BOOK OF HOURS, use of Troyes, in Latin and French, ILLUMINATED MANUSCRIPT ON VELLUM
[Troyes, late 15th century]190 x 145mm. i + 154 + i leaves: apparently COMPLETE, 13 lines written in brown ink in a gothic bookhand between two verticals and 14 horizontals ruled in red, top and bottom horizontals ruled across margins, justification: 104 x 71mm, rubrics in red, one-line initials alternately of burnished gold on grounds and infills of blue and pink with white decoration or of liquid gold on grounds alternately of red or blue, line-endings of the same colours, two-line initials of three types, either of blue against burnished gold grounds with ivy-leaf sprays in the infill, or of blue or pink with liquid gold modelling against liquid gold grounds with a red and blue flowerspray, or of blue or red patterned with liquid gold or silver against contrasting or liquid gold grounds and infills containing heads, all pages with two-line initials with PANEL BORDERS with divided grounds of various shapes combining areas with sprays of fruit, flowers or acanthus and birds against the uncoloured vellum surface, other areas of liquid gold or silver foliage and birds against grounds of blue or red and fields of liquid gold with sprays of fruit and foliage, FULL-PAGE BORDERS of the same type surround the SIXTEEN LARGE ARCH-TOPPED MINIATURES (narrow strip of dampstain to edges of lower outer corners, slight darkening of vellum and occasional spotting in margins). Contemporary panelled goatskin over wooden boards, ruled and tooled in blind, roll of border and two central strips of panel with flowerheads in criss-cross rope, roll of outer strips of panel with St John the Evangelist above a coat of arms supported by two peacocks and the name M. Pautty, edges gilt and painted to a scrolling foliate design (rebacked, repairs where lacking clasps, water damage to foot of upper cover, lacking pins from lower cover).
1. The manuscript appears to have been made in and for use in Troyes: the Office of the Virgin is use of Troyes, the Calendar includes the feasts of St Sabinianus (January 24) and St Mastidia (May 7) in red, and Sts Sabina and Mastidia are among the virgin saints of the Litany.
2. M. Legardinier: ownership note 'Ce livre appartient presentement A Mr Legardinier....A St gervais' apparently dated 1519
3. Owner's signature (undeciphered) on f.1 and note that it was given by Mlle ?Vaucan on 4 July 1670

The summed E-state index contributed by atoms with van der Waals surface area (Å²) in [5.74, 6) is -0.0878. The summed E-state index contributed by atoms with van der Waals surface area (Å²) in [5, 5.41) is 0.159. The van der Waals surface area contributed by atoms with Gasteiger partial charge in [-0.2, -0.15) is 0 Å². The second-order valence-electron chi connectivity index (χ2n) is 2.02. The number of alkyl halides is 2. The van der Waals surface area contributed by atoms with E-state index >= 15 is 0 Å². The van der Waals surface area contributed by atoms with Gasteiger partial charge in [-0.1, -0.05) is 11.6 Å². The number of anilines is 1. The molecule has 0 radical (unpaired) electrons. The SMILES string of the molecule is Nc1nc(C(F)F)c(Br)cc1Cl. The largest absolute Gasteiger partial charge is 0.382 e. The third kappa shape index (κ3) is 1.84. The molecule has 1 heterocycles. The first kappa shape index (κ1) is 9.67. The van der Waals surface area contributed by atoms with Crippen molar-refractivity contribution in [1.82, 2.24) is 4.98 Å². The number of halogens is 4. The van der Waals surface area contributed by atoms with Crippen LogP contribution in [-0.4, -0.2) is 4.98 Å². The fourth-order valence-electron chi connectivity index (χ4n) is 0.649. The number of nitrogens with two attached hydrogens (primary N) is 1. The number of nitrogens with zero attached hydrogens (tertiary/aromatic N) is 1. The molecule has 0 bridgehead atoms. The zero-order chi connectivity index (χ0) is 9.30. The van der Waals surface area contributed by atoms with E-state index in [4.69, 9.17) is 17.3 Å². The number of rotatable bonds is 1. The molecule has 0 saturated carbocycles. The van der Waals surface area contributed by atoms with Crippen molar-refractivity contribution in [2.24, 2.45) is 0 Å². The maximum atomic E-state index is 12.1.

4. Craven Ord: his bookplate inside upper cover. Much of his collection, sold in 1829, 1830 and 1832, was purchased by Sir Thomas Phillipps: S. De Ricci, English Collectors of Books and Manuscripts, New York repr. 1969, p.122.
5. Bishop Benjamin John Plunket: his bookplate on first endleaf, and letter to Mrs Plunket from Eric Maclagan of the Victoria and Albert Museum, 2 April 1935
6. Library of Sir Hugo ----: entry from a bookseller's catalogue pasted on front endleaf
7. Horace G. Commin, bookseller, Bournemouth: Alan G. Thomas's typed description inserted in the manuscript
Calendar ff.1-12; Gospel Extracts ff.13-20, John f.13, Luke f.15, Matthew f.17, Mark f.19; Hours of the Cross ff.20v-24; Hours of the Holy spirit ff.24v-27v; Prayers to the Virgin beginning with Obsecro te and Salve regina misericordie followed by Suffrages to Sts John the Baptist, Nicholas and Michael ff.32-35; Office of the Virgin, use of Troyes ff.32-92v: matins f.37, lauds f.48v, prime f.60, terce f.66, sext f.70v, none f.75, vespers f.79v, compline f.87; Seven Penitential Psalms and Litany ff.93-110v; Short Office of the Dead ff.111-137v; Prayers to the Virgin Missus est gabriel angelus' ff.139-144v; Deprecor te piissimam mitissimam misericordissimam ff.146r&v; Prayer to St Peter f.146v; O Intemerata ff.147-150; Seven Joys of the Virgin ff.150v-154v
This is an exceptional and arresting work painted by an illuminator of great originality. He was clearly influenced by the Master of Michel Jouvenel des Ursins, named after a Book of Hours in Paris (BnF, N.a. lat. 3113), who has been described by François Avril as 'une des personalités les plus fascinantes, en même temps que les plus mistérieuses, de l'enluminure française du xve siècle'. The same could well be said for the painter of the present manuscript. He presumably came into contact with the Michel Jouvenel des Ursins Master, or his works, in Troyes, where the Master passed part of his career. The other, and equally important, influence upon this dark and dramatic style was Jean Colombe; the involved, richly decorated and detailed architecture recalls miniatures by the Bourges artist in manuscripts such as the Histoire de la destruction de Troie la grand (Paris, BnF Ms n.a.fr. 24920): F. Avril & N. Reynaud, Les manuscrits à peintures en France 1440-1520 (1993), pp.336-338. The inclusion of heads in the two-line initials throughout the Office of the Virgin seems to be another borrowing from Colombe.
Whatever the strands that this painter brought together, their combination presents his own exotic vision. The scenes from sacred history are all acted out in fantastic elaborate settings and take place at dusk against dark lilac skies. There is no white highlighting; the palest tones are flesh and the delicate touches of liquid gold that pick out detail or model drapery. The same intense dark shades are used in the highly worked borders. Only one miniature in the Hours, the Coronation of the Virgin (f.87), is a conventional image and that is painted by another artist.
The subjects of the miniatures are as follows:
f.13 St John on Patmos
f.15 St Luke
f.17 St Matthew
f.19 St Mark
f.20v Crucifixion with the Virgin, the Evangelist and Mary Magdalene f.24v Pentecost
f.60 Nativity with the Virgin and Joseph in adoration of the Christ Child
f.66 Annunciation to the shepherds
f.70v Adoration of the Magi
f.75 Presentation in the Temple
f.79v Flight into Egypt
f.87 Coronation of the Virgin
f.93 David in Penitence below the Angel of the Lord
f.111 Triumph of Death